Revenue generation is a dangerous conflict of interest for local governments. The more laws we have such as public intoxication or speed limits, the more opportunity there is for this type of abuse. Either get rid of the laws, or separate the funding from fine revenue from city and state governments.

Wednesday, September 17, 2014

Taxes Are Not Theft

A response to “Taxes Are Theft”

Let me state a possible counter argument to the assertion that taxes are theft. To do this we start with an analogy.

We can say this analogy begins after an anarchist's utopia has been founded (no taxes, no government, every man for themselves). Say a group of private citizens decides to come together for various reasons; safety, economic gain, and social benefit. This group of citizens lives in a contiguous plot of land. They all sit down and agree to a set of rules to live by.  They agree to have a certain set of services be provided by the community instead of by individuals. If you want to continue to be part of the community then you must abide by all of the rules or face the consequences, which are decided by the group.

The group starts by saying each district will elect a representative that will champion their interests, while also looking out for the interests of the entire community as a whole. These representatives will have the authority to make rules and regulations, and decide the monetary contributions needed by individual members. The rules deciding what is within a representative’s power are laid out in an original founding document.

When a person or family has a child, the child automatically becomes a member, but is free to come and go from the community as he/she chooses, as long as all rules are followed while within the borders of the community. If they continue to own land within the borders then they will need to pay the applicable fees that the representatives have decided upon. If a child inherits property within the borders and feel absolutely no desire to be a part of the community’s rules and doesn't want to pay the fees, they can simply sell or give away their inheritance to someone interested. It is important to note that the contract initially made follows the land, land within the borders cannot be sold and then be out of the contract initially made. Whether it is built into the initial contract that the land must always have a certain set of stipulations assigned with it on sale or whether the land is partly under community ownership, whichever way you want to look at it essentially comes out the same.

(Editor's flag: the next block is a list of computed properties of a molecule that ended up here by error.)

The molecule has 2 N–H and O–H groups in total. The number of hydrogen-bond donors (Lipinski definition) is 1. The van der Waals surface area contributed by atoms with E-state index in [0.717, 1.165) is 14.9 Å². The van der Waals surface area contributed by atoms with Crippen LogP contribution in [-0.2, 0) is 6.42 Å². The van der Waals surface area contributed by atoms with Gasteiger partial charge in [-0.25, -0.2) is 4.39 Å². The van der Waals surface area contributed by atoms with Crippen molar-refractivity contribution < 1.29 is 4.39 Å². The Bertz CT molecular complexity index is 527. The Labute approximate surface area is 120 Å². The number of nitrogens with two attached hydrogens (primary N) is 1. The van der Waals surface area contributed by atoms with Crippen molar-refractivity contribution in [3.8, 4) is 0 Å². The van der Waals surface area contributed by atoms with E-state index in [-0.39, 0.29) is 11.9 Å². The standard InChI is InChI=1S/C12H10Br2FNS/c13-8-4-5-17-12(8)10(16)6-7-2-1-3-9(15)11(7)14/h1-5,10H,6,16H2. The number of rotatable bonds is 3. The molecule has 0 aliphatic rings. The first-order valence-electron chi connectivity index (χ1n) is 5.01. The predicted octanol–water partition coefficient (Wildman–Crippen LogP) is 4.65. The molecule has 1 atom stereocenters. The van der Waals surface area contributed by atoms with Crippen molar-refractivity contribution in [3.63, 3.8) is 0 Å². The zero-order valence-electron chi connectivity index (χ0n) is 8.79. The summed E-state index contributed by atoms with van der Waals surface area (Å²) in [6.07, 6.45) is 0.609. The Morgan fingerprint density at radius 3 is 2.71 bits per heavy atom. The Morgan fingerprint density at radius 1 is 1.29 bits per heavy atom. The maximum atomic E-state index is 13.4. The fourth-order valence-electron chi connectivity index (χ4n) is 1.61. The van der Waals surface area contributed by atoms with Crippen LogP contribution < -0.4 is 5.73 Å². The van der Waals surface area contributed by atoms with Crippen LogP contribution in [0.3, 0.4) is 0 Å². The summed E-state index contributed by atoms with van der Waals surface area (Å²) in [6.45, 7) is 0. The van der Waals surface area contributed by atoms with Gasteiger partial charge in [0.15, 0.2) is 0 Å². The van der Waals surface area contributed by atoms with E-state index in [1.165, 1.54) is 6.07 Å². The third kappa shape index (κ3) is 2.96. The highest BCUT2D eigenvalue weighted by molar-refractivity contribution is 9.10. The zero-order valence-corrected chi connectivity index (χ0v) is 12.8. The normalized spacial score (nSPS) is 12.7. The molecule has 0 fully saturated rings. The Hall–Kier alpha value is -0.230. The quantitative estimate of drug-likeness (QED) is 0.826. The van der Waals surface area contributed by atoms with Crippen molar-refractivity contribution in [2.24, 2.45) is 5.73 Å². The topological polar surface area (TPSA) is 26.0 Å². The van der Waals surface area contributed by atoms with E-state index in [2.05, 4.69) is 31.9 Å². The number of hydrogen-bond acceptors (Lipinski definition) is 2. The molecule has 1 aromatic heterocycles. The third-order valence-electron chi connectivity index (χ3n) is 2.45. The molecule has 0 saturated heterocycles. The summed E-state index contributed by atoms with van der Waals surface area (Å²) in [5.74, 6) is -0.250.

In the above scenario it is near impossible to call the fees being paid “theft”. A group of people came together and acted in their own personal interest to insure a better life for themselves. In addition, no one is being forced into the system. You have the choice to be part of the community or not, there is no force making you stay. To be clear, this is not a “love it leave it” argument, this is merely recognizing that every individual has a choice whether to be part of the community. If you choose to live in the community you are de facto signing a social contract, and with the social contract comes rights and responsibilities.

Under this system, not paying your fees would be the first violation of the “non-aggression principle” and the community would be justified to collect the fees from you. This is because you are essentially stealing from others in the community as you continue to use the services provided without any payment. I believe this shows that there is a natural/philosophical basis for taxes and government to exist. Just as everyone has the right to self-defense and property, people have the right to live under a governing body if they so choose.

So in conclusion, if you are living in a nation such as the US, not paying taxes could more easily be construed as theft than being forced to pay them.

Monday, September 8, 2014

Who Would Build the Roads?

"Who would build the roads in Libertopia?" I see criticism of libertarians all the time over this question.  I would like to present a variety of solutions to this problem that don't require the use of force (taxes).